Iliad examples explained part II
In the previous part, I explained the basic concepts behind Iliad Applications and Widgets, through the simple counter example. This part will show how to use Magritte to automatically build views and editors with data validation.
For those who don't know Magritte yet, you should read the Magritte tutorial and Magritte exercises first, as my goal here is to show how Magritte can be used with Iliad, not how Magritte itself works.
How I learned to stop worrying and love Magritte
Magritte is a wonderful piece of software. It's a meta description framework useful for tons of things. The basic idea is to describe your domain objects once, then Magritte will provide views, editors, or reports for Morphic, Seaside, and now Iliad. There are also interesting add-ons for mapping objects into relational databases, etc.
Let's take a look at the simple blog example included in Iliad in More/Examples/.
The blog application uses a BlogRepository singleton class to store blog posts. This class is completely uninteresting, so I'll just skip it. A more interesting class is BlogPost, where you can see some Magritte class side descriptions:
Object subclass: BlogPost [ | title body timestamp | BlogPost class [ descriptionBody [ ^Magritte.MAMemoDescription new priority: 3; autoAccessor: #body; label: 'Body'; beRequired; yourself ] descriptionTimestamp [ ^Magritte.MATimeStampDescription new priority: 2; autoAccessor: #timestamp; label: 'Publication date'; beRequired; yourself ] descriptionTitle [ ^Magritte.MAStringDescription new priority: 1; autoAccessor: #title; label: 'Title'; beRequired; yourself ] ] body [^body] body: aString [body := aString] title [^title] title: aString [title := aString] timestamp [^timestamp] timestamp: aTimestamp [timestamp := aTimestamp] ]
The BlogPost has three class side Magritte descriptions, one for each instance variable. Each desciption is set as required, so Magritte editors will require them while validating data. As we will use magritte to build widgets for our posts, all we need now is an application:
Application subclass: BlogApplication [ BlogApplication class >> path [ ^'/blog' ] initialize [ super initialize. model := BlogRepository default ] index [ <category: 'views'> ^self posts ] posts [ <category: 'views'> ^[:e | e h1: 'Blog Example'. e anchor action: [self addPost]; text: 'Add a new post'. (self model posts asSortedCollection: [:a :b | a timestamp > b timestamp]) do: [:each | e build: (self postContentsFor: each)]] ] ]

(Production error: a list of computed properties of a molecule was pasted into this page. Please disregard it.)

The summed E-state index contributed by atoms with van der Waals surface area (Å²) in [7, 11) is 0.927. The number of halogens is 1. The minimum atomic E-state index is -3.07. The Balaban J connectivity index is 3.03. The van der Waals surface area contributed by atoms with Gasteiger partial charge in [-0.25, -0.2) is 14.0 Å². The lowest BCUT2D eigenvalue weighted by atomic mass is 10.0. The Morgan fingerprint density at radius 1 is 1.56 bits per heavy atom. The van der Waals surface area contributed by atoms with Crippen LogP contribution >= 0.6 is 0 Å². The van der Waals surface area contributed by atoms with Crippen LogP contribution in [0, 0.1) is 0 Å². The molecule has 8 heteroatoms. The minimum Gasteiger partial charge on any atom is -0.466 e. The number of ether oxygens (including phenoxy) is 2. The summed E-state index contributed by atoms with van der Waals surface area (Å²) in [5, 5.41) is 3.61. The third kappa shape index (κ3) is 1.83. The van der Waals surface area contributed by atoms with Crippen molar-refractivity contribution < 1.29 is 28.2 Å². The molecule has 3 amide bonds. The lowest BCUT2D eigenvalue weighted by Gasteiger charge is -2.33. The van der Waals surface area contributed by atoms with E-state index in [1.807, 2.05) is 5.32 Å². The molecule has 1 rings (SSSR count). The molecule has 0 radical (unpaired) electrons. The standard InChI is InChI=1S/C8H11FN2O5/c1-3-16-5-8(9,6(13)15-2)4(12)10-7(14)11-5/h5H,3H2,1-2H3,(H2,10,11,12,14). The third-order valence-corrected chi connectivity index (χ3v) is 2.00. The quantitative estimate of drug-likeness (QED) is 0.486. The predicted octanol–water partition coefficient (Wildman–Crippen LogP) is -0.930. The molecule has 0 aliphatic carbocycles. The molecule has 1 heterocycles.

Each application can have a model. This is not required, but it can be handy to use it. Also, note that the #index method just answers the #posts view method.
In the #posts view, we set an achor to add a new post, and then show each post, sorted by timestamp. The #postContentsFor: method is missing, but before adding it, we have to deal with post widgets. Each post will have its own widget.
To create a widget for a given domain object with Magritte, just call #asWidget on the object. What? That's it? Yes, that's it. All we have to do now it to store these widgets, to keep their state between requests.
postsWidgets [ ^postsWidgets ifNil: [postsWidgets := Dictionary new] ] postWidgetFor: aPost [ ^self postsWidgets at: aPost ifAbsentPut: [ aPost asWidget yourself] ]
Now the #postContentsFor: method
postContentsFor: aPost [ ^[:e | e h2: aPost title; build: (self postWidgetFor: aPost)] ]
Our blog application is almost working, but we still miss the #addPost action method.
addPost [ self show: ( (BlogPost new asWidget) addValidatedForm; addMessage: 'Add new post') onAnswer: [:post | post ifNotNil: [self model posts add: post]] ]
The #addValidatedForm method is needed to build an editor, with data validation. In fact it adds two decorators to the basic widget: one for building the form, and another for the validation. We could also have used #addForm and #addValidation.
Ok, now we can add blog posts to our application, but it would be nice to be able to edit existing posts. Magritte provides another nice decorator to swtich between the viewer and the editor.
postWidgetFor: aPost [ ^self postsWidgets at: aPost ifAbsentPut: [ aPost asWidget addValidatedSwitch; yourself] ]
More about dispatching
We saw in the previous part how view methods are used to dispatch a request inside an application. Now we would like to have an url for each post. This is a bit more complicated (nothing big, really), so we need to know more about how Iliad dispatches a request.
To dispatch a request, Iliad uses a Route object, representing the path of the url, and its current position within the application.
For example, if the url is http://example.com/blog/index, the corresponding route path will be blog/index. The path of a route can be streamed forward with usual #next and #peek methods in Iliad.Route:
st> route := Iliad.Route from: (Iliad.Url absolute: '/blog/index') st> route path OrderedCollection ('blog' 'index' ) st> route next 'blog' st> route peek 'index' st> route next 'index' st> route next nil
Now that we know that, we can easily modify our #postContentsFor: method to add a link to each post's url.
postContentsFor: aPost [ ^[:e | e h2 anchor text: aPost title; action: [self redirectToLocal: 'post/', aPost title, aPost hash printString]. e build: (self postWidgetFor: aPost)] ]
We also need to add a #post view method that actually uses the route to find the blog post:
post [ "View for a specific post" <category: 'views'> | post path | path := self route next. post := self model posts detect: [:each | (each title , each hash printString) = path] ifNone: [self redirectToIndex]. ^self postContentsFor: post ]
The route path is always streamed as Iliad dispatches the request, so "self route next" will answer the next path fragment after the current one, 'post', the view we are within.
That's all for now :)
Happy Iliad Hacking!